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First Impressions of the Fujifilm X-T2



The launch of the Fujifilm X-T2 had many photographers excited, with the successor to the wildly popular X-T1 promising higher image quality, 4K video recording and faster autofocus. With its new release, Fujifilm hopes to convert more photographers to the X-system with the DSLR-like handling of the X-T2.

We had the privilege of interviewing wedding photographer Benny Ang on his first impressions of the new X-T2, which Fujifilm provided him prior to the launch.

Ang has been photographing weddings for more than a decade in Singapore. Since the X-Pro1, Benny has shooting with the Fujifilm X system for his assignments, and he was invited to join the Fujifilm X-Photographers – a handpicked group of photographers shooting extraordinary works using the X-system.

Professional wedding photographer shares his first impressions of the Fuji X-T2

What are the key improvements of the X-T2 over its predecessor that are important to you as a photographer?

As good as the X-T1 was, it was showing its age lately with its 16MP sensor. The X-T2, along with the X-Pro 2 that I’m using, are welcome changes for me. The higher resolution of 24MP along with the lack of optical low-pass filter makes it easy for me to extract the details that my clients are looking for. There is more room for cropping, and you can push the envelope for digital editing with a higher pixel count.

The original X-T1 was well-received. Can the successor improve on the winning formula?

How about the improvements in autofocus speeds?

As a wedding photographer, autofocus speed is important to me, but not as important as it is to an action photographer. That said, the X-T2 is noticeably more responsive and rapid in its autofocus performance. I’m more impressed with the new 91-point system which helps to nail the focus using its intelligent algorithm, and the shorter shutter lag of the X-T2 – they help to capture the fleeting moments on wedding day. But for photographers shooting action, I think they will be very impressed with the new custom functions for tracking focus.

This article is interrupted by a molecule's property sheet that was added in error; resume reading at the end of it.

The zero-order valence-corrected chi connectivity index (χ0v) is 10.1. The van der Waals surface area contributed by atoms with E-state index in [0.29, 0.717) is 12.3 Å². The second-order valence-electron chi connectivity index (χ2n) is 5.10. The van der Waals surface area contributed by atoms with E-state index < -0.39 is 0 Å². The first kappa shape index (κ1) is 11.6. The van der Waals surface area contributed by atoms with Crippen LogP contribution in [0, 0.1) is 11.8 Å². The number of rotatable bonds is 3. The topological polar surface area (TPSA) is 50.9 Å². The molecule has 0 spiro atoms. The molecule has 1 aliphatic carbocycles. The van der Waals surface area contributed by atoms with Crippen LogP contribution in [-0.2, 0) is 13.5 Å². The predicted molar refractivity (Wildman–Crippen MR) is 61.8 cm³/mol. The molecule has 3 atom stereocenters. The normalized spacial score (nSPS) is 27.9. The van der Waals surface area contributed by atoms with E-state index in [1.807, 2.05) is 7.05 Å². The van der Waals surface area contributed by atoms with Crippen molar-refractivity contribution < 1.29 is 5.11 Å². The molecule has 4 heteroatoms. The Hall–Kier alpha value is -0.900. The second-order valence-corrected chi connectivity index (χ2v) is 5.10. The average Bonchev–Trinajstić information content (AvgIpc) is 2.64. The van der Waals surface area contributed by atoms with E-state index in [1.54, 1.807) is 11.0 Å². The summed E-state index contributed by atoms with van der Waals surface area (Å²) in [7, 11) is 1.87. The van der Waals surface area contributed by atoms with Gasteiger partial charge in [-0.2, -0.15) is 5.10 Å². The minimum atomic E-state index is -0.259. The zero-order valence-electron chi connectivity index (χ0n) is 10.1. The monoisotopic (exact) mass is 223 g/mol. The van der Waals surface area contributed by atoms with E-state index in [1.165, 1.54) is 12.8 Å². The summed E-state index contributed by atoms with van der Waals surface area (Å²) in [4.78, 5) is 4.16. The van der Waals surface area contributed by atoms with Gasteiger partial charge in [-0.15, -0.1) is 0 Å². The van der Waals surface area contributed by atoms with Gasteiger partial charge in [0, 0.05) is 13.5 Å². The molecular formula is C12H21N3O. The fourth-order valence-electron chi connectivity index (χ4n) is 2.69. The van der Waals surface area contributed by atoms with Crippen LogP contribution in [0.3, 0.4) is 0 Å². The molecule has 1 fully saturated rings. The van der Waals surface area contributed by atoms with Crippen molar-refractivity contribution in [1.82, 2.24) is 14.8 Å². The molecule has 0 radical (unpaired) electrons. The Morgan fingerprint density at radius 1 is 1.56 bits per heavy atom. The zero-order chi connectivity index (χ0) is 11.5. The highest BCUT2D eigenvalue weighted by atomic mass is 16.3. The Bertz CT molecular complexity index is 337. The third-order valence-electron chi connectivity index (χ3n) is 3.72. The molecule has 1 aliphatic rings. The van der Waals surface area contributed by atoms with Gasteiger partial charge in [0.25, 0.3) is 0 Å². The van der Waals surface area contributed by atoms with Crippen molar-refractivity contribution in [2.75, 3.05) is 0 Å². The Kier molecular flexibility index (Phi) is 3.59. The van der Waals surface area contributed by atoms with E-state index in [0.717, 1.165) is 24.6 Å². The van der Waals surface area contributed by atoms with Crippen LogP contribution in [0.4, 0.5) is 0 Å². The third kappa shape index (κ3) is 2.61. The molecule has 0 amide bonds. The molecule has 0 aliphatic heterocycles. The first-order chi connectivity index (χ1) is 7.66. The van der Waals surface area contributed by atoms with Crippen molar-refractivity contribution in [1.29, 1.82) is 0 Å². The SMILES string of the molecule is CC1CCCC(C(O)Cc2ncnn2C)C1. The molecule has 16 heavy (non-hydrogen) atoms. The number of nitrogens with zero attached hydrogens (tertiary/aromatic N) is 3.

How does the X-T2 handle?

Fujifilm took everything photographers loved about the X-T1 and made it better. For starters, the X-T2 is very slightly larger but it holds up to 3 batteries for continuous shooting without me worrying about swapping batteries at critical moments. And everyone knows about the new hinged LCD with offers greater flexibility for shooting from creative angles.

LCD display now swivels two-way in the X-T2

I love the viewfinder of the X-T2 – it is twice as bright as the one in X-T1, but it is the higher refresh rate and the larger eye-cup that makes it so much more comfortable to use and to nail the focus. Ergonomically, the new camera features a mini joystick which frees up the directional pad for a lot more customised functions, and the thumb dial now features push switch function.

Joystick frees up the directional arrow buttons for custom functions

Because I have to shoot quickly at weddings, it happens occasionally that the dials rotates accidentally on the X-T1. Fujifilm actually developed an ingenious method for locking the dials – by pressing the discreet push-to-lock button on the dials, photographers can choose to lock or unlock the dials at any position to prevent accidental changes. The camera fits like a glove in my hands, and it has just the right amount of grip to fit ergonomically and comfortably with the optional VPB-XT2 vertical power booster grip.

Button lock
Cleverly designed wheel lock means you can choose to lock/unlock the settings anytime and anywhere on the wheel
The additional grip afforded by the booster makes handling a dream for the X-T2
The X-T2 (right) is slightly taller than the X-T1
The X-T2 fits a maximum of 3 batteries (with 2 in the booster grip) for extended shooting periods
Skin tone reproduction are among the best…